“I am very much pleased with Holland. The Frugality, Cleanliness, &c. here, deserve the imitation of my Countrymen. The Fruit of these Virtues has been immense wealth, and great Prosperity.”
— from a July 1780 letter to Abigail Adams from her husband, John, while on his mission to secure funding from the Dutch government for the American War of Independence
Throughout Amsterdam many houses are decorated with what I have come to call plaques. These often amusing and colorful additions to building façades fascinated me throughout our visit.
This practice comes down to us from the Middle Ages, a time when many people were illiterate. To help guide these people, houses were identified by a stone plaque, which either carried a picture of the owner’s profession or a reference to the owner’s name. The plaques often carry the year when the house was built. There are more than 650 plaques preserved throughout Amsterdam. Keep your eyes peeled for them. Building numbers were introduced when Napoleon’s rule held sway.
Subject matter ranged from the Bible (see photos #1 & #4) to the production of wool (see photo #3) to a traditional Dutch windmill (see photo #2). My favorite is Michael the Archangel slaying the Devil; this can be found on Herengracht. Not all date from the Middle Ages; I found one dated as recently as 2001 (see photo #5).
You may notice it on some building particularly old ones, a colorful tablet with carvings - mostly of people in uniforms or professions. These tablets embedded on the wall or the facade of the house actually serves as an identification and visual description of the house or building owner long before the invention of house numbers.
For easy identification, engraved on the tablets are picture form most of the time the profession of the house owner and of course the last name insribed.
Amsterdam's houses are very special with their gable stones and architecture. But also some of them have beautifully decorated façades like these ones. The one with the elephant ornament is from a street which has relatively big houses on it. The other with men figures is close to the Schreierstoren (Weeping Tower).
Early streets in Amsterdam did not have names and the houses were not numbered, instead decorative plaques were placed on the houses to identify them and the house would be known by the description of what was on the plaque. I would imagine that the house this plaque was on was known as “The House of the Sun” or even “The House of the Rising Sun”!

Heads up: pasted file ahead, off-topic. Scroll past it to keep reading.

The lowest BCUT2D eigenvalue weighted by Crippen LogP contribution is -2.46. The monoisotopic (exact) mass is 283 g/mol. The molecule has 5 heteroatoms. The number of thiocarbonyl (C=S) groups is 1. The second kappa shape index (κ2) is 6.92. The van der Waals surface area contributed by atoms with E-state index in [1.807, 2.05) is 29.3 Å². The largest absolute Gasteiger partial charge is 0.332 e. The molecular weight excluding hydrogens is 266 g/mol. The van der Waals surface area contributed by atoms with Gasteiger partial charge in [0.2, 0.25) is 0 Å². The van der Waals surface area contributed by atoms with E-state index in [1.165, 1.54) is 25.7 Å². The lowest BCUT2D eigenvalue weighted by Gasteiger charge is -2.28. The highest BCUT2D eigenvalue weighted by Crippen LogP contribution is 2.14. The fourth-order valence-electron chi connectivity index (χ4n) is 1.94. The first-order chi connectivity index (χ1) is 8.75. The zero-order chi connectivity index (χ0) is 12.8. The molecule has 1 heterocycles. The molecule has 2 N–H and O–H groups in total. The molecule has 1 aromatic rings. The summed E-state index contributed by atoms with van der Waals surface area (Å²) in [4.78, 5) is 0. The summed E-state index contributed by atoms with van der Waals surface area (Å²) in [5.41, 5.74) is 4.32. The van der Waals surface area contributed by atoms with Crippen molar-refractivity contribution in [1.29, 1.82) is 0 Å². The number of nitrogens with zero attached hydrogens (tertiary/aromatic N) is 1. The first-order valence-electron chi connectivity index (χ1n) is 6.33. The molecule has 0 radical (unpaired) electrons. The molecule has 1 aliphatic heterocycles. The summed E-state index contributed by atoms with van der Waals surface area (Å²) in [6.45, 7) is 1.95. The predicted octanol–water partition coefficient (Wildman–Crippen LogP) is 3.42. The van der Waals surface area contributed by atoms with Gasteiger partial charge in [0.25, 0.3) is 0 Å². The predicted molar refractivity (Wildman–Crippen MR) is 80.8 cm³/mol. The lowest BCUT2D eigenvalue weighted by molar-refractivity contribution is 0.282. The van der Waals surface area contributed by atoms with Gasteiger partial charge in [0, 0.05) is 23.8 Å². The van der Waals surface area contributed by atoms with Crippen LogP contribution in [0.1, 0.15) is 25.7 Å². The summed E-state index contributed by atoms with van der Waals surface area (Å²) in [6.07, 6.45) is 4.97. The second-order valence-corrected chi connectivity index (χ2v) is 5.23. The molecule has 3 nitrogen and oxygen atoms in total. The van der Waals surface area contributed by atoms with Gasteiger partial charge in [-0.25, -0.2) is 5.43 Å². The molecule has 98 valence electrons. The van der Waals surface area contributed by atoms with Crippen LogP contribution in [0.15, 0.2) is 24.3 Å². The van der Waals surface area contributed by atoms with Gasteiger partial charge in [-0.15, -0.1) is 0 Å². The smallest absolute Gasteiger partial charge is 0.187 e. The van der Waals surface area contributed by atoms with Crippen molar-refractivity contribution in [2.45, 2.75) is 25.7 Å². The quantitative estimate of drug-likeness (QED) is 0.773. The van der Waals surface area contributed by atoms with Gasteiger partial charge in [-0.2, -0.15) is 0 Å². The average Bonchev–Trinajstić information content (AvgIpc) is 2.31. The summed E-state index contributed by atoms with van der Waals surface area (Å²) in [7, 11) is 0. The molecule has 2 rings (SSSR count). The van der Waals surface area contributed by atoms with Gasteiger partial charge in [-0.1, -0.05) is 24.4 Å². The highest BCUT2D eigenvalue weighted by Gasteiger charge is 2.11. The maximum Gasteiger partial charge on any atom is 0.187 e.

The plaques are all over Amsterdam, we saw quite a few in the Warmoesstraat and Zeedjik area not surprising really as these are two of the oldest streets in the city. Keep an eye out for them and there is also a display outside the Amsterdam Historical Museum.
Wouldn’t it be lovely to be able to say “I live at the House of the Leopard” rather than “No. 19”! Much more poetic!
The history of Amsterdam is married to the sea. This has become a theme of story telling as well as architectural design. Here, carved into a granite gable is a fine example honoring the history of maritime Amsterdam.
A MODERN STONE TABLET WITH A TROUT and a staff with musical notes if I am not mistaken from FRANZ SCHUBERT'S "DIE FORELLE".
On the stone tablet the years 1914 - 1994.
You can admire it on the house of a retired musician at the BLOEMGRACHT 34 AMSTERDAM, the netherlands...
i LOVE IT VERY MUCH AND YOU???
"DE VERGULDE HALVE MAEN EN DRY STARRE"......
The Gilt half moon and three stars, is the translation of the name of this house....
1st half 17th Century and where to be found?????
Nieuwezijds Kolk Amsterdam.
" TIS AL OUT" AN ENIGMATIC TEXT......
EVEN to the Dutch the text on this stone tablet is "DOUBLE DUTCH".
Where you can see and admire this one: Reguliersdwarsstraat 25 Amsterdam.
RENT A BIKE AND CYCLE AROUND AND YOU WILL FEEL STUNNED......
Walking through Amsterdam along the canals and through the narrow alleyways you will find lots of MEMORIAL STONES : all wonderfully restored (most of them!) and impressive.....
They show the name of the house and a TERRIFIC picture/relief, which often explains the owner's job/trade but also can be quite mysterious and then we can only enjoy the monument, because that is what they all are.....little MONUMENTS of OLD AMSTERDAM....
You can admire this stone (17th Century) here: BUITEN BROUWERSSTRAAT 22 AMSTERDAM
MERMAID AND MERMAN.......
"They" live in Gein, Abcoude, which is near Amsterdam and the place where the WORLD FAMOUS painter MONDRIAAN preferred to work.
Here he created his first works which I prefer to the later modern ones...they are in my Amsterdam page under THE NETHERLANDS...
Staalstraat is a little street that leads up to the Stopera (Amsterdam opera house and town hall) and Waterlooplein.
I like gablestones and was glad that my new camera could zoom in on it properly.
It says: 1734 - little man from the mountain.
One stands in amazement when looking at the different gables that you see here in Amsterdam, actually in the whole of the Netherlands.
Facades of old town houses in Amsterdam, Nieuwe Spiegelstraat. This particular street is the place to be for collectors of antiquities.
"ADAM EN EVA".....
"ADAM AND EVE"
(the fall of man)
Dates from: 1st half 17th Century
ADDRESS: Singel 367 AMSTERDAM
INT VETTE VARKEN......
"IN THE FAT PIG"
ADDRESS: Tweede goudbloemdwarsstraat 26 AMSTERDAM
A RICH BUSINESS MAN PROBABLY!!